Sawyer’s Story (part 14): Seeing Sawyer

March 29, 2011 at 11:20 pm | Posted in Death, funeral, Grief, mourning | 3 Comments
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All I wanted to do was see Sawyer again and hold him.  Somehow I thought none of this would be true if I saw him.  He would not really be dead if I held him and talked to him. 

Me & Sawyer

Evan and I made calls to the funeral home and the cemetery.  Both the people who helped us with Jake’s funeral arrangements were still there.  We made appointments to plan another funeral.  I just wanted to know when we could see Sawyer.  His body had been taken to the medical examiner’s office.  After the autopsy he would be brought to the funeral home. 

We went to the funeral home.   Evan and I sat in the same room we had been in 4 years earlier. We had the meeting about the casket, the service and all the other arrangements.  It was not a long meeting.  Just like with Jake there was no choice of casket.  There is only one size casket for babies.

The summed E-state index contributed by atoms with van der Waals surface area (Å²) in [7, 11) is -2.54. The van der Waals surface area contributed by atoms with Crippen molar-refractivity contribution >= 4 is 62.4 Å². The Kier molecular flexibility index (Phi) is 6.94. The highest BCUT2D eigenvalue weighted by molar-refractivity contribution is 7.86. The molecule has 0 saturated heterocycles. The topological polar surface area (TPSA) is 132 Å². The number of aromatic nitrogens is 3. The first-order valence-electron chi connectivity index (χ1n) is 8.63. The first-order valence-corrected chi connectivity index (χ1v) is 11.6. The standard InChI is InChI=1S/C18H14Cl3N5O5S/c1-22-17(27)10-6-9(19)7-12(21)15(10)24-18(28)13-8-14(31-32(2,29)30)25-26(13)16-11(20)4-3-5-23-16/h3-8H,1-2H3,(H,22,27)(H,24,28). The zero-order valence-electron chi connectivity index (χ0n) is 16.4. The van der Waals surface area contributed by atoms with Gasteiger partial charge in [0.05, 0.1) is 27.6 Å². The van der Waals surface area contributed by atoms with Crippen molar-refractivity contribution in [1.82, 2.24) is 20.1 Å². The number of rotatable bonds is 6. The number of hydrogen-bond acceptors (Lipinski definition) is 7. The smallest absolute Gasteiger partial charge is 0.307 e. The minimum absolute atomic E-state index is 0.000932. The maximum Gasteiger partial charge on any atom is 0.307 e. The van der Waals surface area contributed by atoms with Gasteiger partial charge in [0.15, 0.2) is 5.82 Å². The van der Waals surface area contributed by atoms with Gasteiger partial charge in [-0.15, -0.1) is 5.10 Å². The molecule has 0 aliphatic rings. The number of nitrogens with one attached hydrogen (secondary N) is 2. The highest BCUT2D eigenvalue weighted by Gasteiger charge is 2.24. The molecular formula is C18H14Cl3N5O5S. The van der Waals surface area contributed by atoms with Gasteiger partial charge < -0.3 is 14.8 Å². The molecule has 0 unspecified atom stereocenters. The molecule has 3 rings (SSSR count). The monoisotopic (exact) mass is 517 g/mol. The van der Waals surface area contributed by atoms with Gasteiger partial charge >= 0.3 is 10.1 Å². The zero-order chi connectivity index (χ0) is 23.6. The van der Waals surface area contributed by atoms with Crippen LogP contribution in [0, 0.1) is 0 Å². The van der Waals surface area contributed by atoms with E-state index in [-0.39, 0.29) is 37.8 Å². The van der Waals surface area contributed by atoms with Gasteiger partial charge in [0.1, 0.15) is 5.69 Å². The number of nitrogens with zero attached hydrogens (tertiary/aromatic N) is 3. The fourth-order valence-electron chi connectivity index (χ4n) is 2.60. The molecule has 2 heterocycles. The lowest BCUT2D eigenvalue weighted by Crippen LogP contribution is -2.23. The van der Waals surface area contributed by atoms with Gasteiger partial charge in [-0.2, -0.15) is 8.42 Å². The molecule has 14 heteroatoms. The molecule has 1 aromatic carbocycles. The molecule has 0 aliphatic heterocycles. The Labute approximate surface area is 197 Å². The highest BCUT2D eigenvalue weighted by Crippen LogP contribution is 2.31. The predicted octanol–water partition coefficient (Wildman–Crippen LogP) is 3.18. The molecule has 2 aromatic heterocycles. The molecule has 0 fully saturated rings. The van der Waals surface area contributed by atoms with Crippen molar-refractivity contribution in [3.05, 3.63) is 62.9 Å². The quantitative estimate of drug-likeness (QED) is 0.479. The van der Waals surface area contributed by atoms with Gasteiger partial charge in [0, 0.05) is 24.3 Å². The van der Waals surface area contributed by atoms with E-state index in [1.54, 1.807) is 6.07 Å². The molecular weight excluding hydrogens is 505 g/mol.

The meeting was over and Sawyer had not arrived.  We were told that we would not be able to see him till the next day. 

We thought of you with love today,
but that is nothing new.
We thought about you yesterday,
and the day before that, too.
We think of you in silence,
We often say your name,
But all we have is memories
and your picture in a frame.
Your memory is our keepsake,
with which we’ll never part.
God has you in his keeping,
We have you in our hearts.

We shed tears for what might have been,
a million times we’ve cried.
If love alone could have saved you,
you never would have died.
In life we loved you dearly,
in death we  love you still,
In our hearts you hold a place
no one could ever fill.
It broke our hearts to lose you,
but you didn’t go alone,
For part of us went with you. 
                – Author Unknown


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  1. Oh Lanie, I’m crying all over again for the pain and unfairness of it all.

  2. Life is just not fair at times. You and Evan have been through too much.

  3. My heart is aching for you. I am sure you have heard this before, but there are no words of condolence a person can say that makes a grieving mother feel any better.

    We have such different stories, but our grief is all the same.

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